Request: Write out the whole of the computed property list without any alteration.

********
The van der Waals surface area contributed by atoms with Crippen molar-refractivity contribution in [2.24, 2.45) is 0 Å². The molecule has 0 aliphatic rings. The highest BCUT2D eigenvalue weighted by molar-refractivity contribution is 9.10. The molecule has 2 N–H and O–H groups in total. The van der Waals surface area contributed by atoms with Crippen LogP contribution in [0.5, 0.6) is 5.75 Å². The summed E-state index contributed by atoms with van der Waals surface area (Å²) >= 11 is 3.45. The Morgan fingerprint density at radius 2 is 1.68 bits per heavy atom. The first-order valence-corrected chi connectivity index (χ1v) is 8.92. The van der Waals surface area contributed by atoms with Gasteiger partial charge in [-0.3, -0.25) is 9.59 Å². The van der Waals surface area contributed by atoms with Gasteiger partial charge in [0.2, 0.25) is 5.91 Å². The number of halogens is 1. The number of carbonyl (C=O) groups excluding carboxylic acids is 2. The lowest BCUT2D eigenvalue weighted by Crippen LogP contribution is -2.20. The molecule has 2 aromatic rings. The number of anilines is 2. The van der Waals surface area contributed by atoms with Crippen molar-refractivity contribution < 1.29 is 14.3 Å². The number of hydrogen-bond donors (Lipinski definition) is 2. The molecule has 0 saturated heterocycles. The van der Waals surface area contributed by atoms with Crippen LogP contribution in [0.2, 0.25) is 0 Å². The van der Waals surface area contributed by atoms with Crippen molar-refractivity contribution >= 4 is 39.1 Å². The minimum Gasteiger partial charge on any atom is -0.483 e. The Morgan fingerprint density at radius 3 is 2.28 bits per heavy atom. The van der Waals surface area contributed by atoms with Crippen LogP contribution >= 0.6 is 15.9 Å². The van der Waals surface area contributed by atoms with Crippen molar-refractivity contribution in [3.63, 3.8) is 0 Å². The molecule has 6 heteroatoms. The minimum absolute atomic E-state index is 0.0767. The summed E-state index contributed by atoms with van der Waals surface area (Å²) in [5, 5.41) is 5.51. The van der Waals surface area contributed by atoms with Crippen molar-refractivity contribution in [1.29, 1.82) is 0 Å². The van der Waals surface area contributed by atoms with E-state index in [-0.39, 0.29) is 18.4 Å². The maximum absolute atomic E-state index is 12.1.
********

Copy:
The van der Waals surface area contributed by atoms with Crippen molar-refractivity contribution in [2.24, 2.45) is 0 Å². The molecule has 0 aliphatic rings. The highest BCUT2D eigenvalue weighted by molar-refractivity contribution is 9.10. The molecule has 2 N–H and O–H groups in total. The van der Waals surface area contributed by atoms with Crippen LogP contribution in [0.5, 0.6) is 5.75 Å². The summed E-state index contributed by atoms with van der Waals surface area (Å²) >= 11 is 3.45. The Morgan fingerprint density at radius 2 is 1.68 bits per heavy atom. The first-order valence-corrected chi connectivity index (χ1v) is 8.92. The van der Waals surface area contributed by atoms with Gasteiger partial charge in [-0.3, -0.25) is 9.59 Å². The van der Waals surface area contributed by atoms with Gasteiger partial charge in [0.2, 0.25) is 5.91 Å². The number of halogens is 1. The number of carbonyl (C=O) groups excluding carboxylic acids is 2. The lowest BCUT2D eigenvalue weighted by Crippen LogP contribution is -2.20. The molecule has 2 aromatic rings. The number of anilines is 2. The van der Waals surface area contributed by atoms with Crippen molar-refractivity contribution < 1.29 is 14.3 Å². The number of hydrogen-bond donors (Lipinski definition) is 2. The molecule has 0 saturated heterocycles. The van der Waals surface area contributed by atoms with Crippen LogP contribution in [0.2, 0.25) is 0 Å². The van der Waals surface area contributed by atoms with Crippen molar-refractivity contribution >= 4 is 39.1 Å². The minimum Gasteiger partial charge on any atom is -0.483 e. The Morgan fingerprint density at radius 3 is 2.28 bits per heavy atom. The van der Waals surface area contributed by atoms with Crippen LogP contribution >= 0.6 is 15.9 Å². The van der Waals surface area contributed by atoms with Crippen molar-refractivity contribution in [3.63, 3.8) is 0 Å². The molecule has 6 heteroatoms. The minimum absolute atomic E-state index is 0.0767. The summed E-state index contributed by atoms with van der Waals surface area (Å²) in [5, 5.41) is 5.51. The van der Waals surface area contributed by atoms with Crippen molar-refractivity contribution in [1.29, 1.82) is 0 Å². The van der Waals surface area contributed by atoms with E-state index in [-0.39, 0.29) is 18.4 Å². The maximum absolute atomic E-state index is 12.1.